But to the extent Israel relies on the US for military hardware and supplies, there are steps Israel can and should take to insulate itself from a possible US boycott in the future. In the midst of the current conflict, Israel of course has no choice but to continue to rely on the US for the war material that only the latter can deliver. Once the conflict has subsided, however, I would submit that the only reasonable course Israel can take would be to develop its own internal sources for that material.

In light of the profound uncertainties regarding future relations between Israel and the US, the only prudent, wise course for Israel is to prepare for the worst case. That means producing in-house all the essential war material Israel needs to protect itself. This will no doubt require a major shift in Israel’s manufacturing infrastructure, but that shift is necessary to ensure that Israel has the means to defend itself. And, in this imperfect and violent world of ours, there is a market for the kinds of high-quality weapons that Israeli manufacturers would be sure to produce.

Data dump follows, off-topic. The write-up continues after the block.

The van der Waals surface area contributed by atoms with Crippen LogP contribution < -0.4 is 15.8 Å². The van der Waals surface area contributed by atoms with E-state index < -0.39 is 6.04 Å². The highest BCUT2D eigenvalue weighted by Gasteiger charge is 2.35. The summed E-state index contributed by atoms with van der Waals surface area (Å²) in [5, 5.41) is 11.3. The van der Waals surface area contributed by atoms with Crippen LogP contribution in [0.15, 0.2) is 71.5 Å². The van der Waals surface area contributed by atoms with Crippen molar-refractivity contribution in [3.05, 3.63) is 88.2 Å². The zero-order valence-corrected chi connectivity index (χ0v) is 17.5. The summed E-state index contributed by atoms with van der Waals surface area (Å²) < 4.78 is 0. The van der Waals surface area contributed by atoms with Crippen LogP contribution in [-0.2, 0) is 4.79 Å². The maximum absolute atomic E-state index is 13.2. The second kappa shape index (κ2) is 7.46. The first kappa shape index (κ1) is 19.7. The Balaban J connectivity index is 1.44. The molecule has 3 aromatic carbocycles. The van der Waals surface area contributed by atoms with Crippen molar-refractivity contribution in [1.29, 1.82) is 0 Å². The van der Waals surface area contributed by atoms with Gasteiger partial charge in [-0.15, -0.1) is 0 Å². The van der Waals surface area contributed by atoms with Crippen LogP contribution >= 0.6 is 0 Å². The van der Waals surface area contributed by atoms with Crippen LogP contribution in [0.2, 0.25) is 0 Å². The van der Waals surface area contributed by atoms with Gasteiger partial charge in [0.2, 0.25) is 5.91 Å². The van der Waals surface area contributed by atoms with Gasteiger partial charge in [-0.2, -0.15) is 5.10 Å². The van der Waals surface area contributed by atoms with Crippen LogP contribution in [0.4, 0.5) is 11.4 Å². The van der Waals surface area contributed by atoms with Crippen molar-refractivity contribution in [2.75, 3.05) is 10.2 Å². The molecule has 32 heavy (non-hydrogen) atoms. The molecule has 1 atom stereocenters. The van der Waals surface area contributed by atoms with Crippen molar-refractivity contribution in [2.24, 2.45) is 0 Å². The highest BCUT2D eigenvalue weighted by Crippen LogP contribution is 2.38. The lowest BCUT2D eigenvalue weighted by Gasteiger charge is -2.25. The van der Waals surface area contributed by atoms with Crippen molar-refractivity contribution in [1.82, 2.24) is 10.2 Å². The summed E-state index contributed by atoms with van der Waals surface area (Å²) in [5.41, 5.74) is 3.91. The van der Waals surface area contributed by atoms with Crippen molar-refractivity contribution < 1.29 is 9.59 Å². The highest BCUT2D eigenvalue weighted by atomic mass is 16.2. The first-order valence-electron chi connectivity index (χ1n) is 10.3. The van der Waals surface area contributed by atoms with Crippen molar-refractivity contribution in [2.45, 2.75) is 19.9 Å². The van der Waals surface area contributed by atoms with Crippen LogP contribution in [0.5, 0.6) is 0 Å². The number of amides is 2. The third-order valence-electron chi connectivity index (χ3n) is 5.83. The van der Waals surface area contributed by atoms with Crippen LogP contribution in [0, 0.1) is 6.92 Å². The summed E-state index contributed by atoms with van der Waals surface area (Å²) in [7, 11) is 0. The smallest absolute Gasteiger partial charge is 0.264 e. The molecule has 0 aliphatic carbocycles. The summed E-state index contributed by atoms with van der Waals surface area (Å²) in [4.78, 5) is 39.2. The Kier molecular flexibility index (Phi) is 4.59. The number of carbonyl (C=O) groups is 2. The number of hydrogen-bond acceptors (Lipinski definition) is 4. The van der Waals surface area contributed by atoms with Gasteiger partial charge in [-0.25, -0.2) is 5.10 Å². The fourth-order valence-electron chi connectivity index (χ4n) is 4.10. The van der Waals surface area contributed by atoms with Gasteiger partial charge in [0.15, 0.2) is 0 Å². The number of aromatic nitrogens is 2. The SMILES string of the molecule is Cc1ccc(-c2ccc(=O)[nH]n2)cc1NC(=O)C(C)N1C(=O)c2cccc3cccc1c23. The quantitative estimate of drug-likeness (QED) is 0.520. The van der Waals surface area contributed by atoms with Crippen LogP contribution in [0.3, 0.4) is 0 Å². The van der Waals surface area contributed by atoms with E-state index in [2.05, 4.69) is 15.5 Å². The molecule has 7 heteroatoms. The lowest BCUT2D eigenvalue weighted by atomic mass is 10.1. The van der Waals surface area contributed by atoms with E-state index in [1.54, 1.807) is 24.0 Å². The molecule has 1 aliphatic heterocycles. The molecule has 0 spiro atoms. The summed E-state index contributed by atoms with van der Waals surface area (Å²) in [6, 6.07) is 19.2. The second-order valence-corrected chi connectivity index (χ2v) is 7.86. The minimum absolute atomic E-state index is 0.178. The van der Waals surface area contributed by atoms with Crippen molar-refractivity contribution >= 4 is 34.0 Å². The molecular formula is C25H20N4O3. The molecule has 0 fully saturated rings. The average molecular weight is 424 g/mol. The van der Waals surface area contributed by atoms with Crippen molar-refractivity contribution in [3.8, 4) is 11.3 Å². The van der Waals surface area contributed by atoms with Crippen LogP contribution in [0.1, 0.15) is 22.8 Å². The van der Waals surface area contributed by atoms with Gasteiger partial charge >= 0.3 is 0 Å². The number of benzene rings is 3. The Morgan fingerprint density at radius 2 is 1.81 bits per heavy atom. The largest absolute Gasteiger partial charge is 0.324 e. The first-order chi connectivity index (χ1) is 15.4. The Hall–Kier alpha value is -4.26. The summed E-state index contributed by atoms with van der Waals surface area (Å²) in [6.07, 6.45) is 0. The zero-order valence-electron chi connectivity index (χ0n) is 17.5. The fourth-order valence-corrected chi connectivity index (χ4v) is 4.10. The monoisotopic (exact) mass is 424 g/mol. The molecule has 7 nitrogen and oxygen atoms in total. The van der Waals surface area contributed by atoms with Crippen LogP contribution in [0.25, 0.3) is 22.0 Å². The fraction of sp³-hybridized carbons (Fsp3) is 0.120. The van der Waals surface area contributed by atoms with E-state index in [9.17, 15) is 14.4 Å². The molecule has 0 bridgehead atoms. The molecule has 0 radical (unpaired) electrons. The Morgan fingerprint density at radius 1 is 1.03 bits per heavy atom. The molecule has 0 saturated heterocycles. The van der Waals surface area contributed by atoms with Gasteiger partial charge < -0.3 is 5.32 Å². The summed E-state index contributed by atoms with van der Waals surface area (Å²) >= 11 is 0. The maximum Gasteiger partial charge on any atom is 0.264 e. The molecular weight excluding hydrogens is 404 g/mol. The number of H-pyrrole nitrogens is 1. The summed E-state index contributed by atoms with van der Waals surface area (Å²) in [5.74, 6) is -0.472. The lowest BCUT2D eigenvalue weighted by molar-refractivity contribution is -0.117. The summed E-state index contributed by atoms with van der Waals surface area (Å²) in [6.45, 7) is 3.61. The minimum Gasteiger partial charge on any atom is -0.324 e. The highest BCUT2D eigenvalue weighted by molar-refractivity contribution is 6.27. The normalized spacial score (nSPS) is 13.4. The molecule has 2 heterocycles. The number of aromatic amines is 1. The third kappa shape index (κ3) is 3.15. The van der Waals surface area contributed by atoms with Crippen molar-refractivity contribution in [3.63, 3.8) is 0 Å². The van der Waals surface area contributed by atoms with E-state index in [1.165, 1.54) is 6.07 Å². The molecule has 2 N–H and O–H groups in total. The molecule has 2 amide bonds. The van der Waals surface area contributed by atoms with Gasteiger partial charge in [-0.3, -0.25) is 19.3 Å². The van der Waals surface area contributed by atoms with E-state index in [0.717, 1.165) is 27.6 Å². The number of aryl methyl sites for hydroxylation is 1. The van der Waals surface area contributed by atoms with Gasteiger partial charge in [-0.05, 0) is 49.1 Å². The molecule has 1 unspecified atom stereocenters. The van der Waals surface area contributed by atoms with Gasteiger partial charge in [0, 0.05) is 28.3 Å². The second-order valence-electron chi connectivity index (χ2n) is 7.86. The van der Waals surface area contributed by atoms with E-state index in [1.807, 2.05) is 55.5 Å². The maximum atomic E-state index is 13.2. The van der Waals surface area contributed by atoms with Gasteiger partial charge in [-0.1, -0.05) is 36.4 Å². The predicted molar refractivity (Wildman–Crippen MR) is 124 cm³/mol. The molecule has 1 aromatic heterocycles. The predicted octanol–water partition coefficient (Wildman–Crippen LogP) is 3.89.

As an American Jew who wants to see Israel thrive, it gives me no pleasure to urge that Israelis think about the possible abandonment of Israel by the US government.  Nevertheless, that possibility cannot be dismissed; in fact, the possibility seems to be ever more realistic with each passing day. I hope Israel will react appropriately to the changes that should be obvious to all.

About the Author
David E. Weisberg is a semi-retired attorney and a member of the N.Y. Bar; he also has a Ph.D. in Philosophy from The University of Michigan (1971). He now lives in Cary, NC. His scholarly papers on U.S. constitutional law can be read on the Social Science Research Network at: